I know Selma where you are got the worst of it. What are you seeing on the ground?

RYAN YOUNG, CNN NATIONAL CORRESPONDENT: Yes, interesting enough, I talked to my family members who live in this area, and they said pretty much the same thing.

This storm was intense. It was big, and it hit hard.

In fact, look at where I'm standing. You can see the size of this box truck that we're next to, that was turned over. There's siding all around this area that's been blown off of roofs, all across this area.

And of course, as we're able to go through this area this morning, it's still dark. You can see just the destruction that's been left behind.

But you keep hearing story after story where people were terrified when this storm hit. They ran for cover in several different businesses.

Look at the place that I'm standing in front of. It is just crushed, not only the windows, but the roof is off of it.


Listen to this woman talk about how terrifying it was when this all went down to her out of the blue.


DEBORAH A. BROWN, TORNADO SURVIVOR: We had to run for cover. We had to go run and jump in the closet. Oh my God, oh my God. Y'all look. Oh, my God. This is the building beside us. Oh my God.


RYAN: Well, you can look from above. This is across the train tracks here. When you talk to people in this area, they're talking about the fact

that not only were they scared and terrified but just how much debris was being blown all over the place.

We've driven about three miles in this general area down the main thoroughfare through Selma. And you can see just what's left behind in terms of the damage.

Of course, they're saying they're going to be doing more assessments this morning, because first light is coming. But we do know power companies have been surging in this area to restore some of the power.

But phone service has been disconnected for a lot of people in terms of cell phones. Power's been disconnected. And trees are down on several streets that are also black, so you can understand, it is dangerous to drive at this point. As we continue to do this assessment, we'll bring you more information. But obviously, a lot of damage in a short period of time.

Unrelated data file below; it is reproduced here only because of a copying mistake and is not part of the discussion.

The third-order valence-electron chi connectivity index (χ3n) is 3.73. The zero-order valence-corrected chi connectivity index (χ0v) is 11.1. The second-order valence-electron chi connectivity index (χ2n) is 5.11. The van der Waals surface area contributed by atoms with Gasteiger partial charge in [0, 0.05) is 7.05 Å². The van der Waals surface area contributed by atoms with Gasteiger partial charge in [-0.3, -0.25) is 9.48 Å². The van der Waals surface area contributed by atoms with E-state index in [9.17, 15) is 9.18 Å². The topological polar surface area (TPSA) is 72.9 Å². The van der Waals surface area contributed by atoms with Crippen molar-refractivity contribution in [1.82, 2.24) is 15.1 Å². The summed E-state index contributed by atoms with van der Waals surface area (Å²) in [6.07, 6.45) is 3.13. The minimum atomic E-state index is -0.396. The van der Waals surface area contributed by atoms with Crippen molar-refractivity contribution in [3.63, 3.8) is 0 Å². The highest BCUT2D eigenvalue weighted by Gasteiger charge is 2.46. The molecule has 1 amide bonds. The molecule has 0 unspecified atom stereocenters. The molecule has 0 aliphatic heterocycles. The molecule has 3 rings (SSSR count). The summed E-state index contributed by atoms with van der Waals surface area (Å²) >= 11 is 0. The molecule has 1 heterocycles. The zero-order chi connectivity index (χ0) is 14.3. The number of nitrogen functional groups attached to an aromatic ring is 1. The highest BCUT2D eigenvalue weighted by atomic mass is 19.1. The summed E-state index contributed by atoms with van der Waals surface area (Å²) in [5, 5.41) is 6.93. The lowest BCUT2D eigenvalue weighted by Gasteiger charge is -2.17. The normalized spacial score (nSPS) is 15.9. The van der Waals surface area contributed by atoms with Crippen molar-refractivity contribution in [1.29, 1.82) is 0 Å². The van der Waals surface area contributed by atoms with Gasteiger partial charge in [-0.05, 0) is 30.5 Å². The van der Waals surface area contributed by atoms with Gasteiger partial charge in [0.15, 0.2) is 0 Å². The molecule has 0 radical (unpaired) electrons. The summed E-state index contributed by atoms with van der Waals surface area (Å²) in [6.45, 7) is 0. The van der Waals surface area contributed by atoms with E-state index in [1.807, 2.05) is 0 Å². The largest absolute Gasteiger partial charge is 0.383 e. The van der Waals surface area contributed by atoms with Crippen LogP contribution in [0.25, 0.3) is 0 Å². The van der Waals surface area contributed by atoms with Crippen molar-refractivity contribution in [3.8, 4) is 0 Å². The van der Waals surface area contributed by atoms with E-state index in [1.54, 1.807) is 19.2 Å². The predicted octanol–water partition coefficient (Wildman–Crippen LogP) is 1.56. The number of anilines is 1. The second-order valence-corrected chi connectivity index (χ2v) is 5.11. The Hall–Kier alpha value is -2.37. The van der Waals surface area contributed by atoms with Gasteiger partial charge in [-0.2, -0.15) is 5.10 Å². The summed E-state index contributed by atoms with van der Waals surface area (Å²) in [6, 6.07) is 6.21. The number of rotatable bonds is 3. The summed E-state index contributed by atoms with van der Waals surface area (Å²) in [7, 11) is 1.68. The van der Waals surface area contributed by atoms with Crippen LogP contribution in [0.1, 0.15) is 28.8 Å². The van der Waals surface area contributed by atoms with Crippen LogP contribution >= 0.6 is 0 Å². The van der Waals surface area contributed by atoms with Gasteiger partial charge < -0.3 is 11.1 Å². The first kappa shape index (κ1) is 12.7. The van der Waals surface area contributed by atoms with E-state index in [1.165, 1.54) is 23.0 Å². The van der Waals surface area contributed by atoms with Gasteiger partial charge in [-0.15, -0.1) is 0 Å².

COLLINS: Yes. Unfortunately, it's an area that is all too familiar with that kind of damage, Ryan.

We're thinking of those six people --

YOUNG: Absolutely.

COLLINS: -- who lost their lives this morning. We'll check back in with you as the sun's coming up. Thank you.

LEMON: Everything OK with your family?

COLLINS: Everyone is OK. But you know, it's -- I mean, you know from being from the South this is something that you go through. And it's - You hear about these storms, and I text every single person. I have all of them on Find my Friends, so I check and see, you know, where's my little brother, where's this person. You have to really check on everyone.

LEMON: They do come out of nowhere.

COLLINS: Yes, and they come -- and that's the worst part. So you can't always know when it's going to be that bad.

HARLOW: Our thanks to Ryan. Glad everyone is OK in your family.

Ahead, Vladimir Putin getting frustrated publicly with his own government officials asking, quote, why are you fooling around when it comes to getting more military planes. We'll play it for you, ahead.

LEMON: Plus, the intense battle for Soledar in Eastern Ukraine. Hundreds of civilians trapped as their town hangs in the balance. Our Clarissa Ward is live on the ground in Kyiv.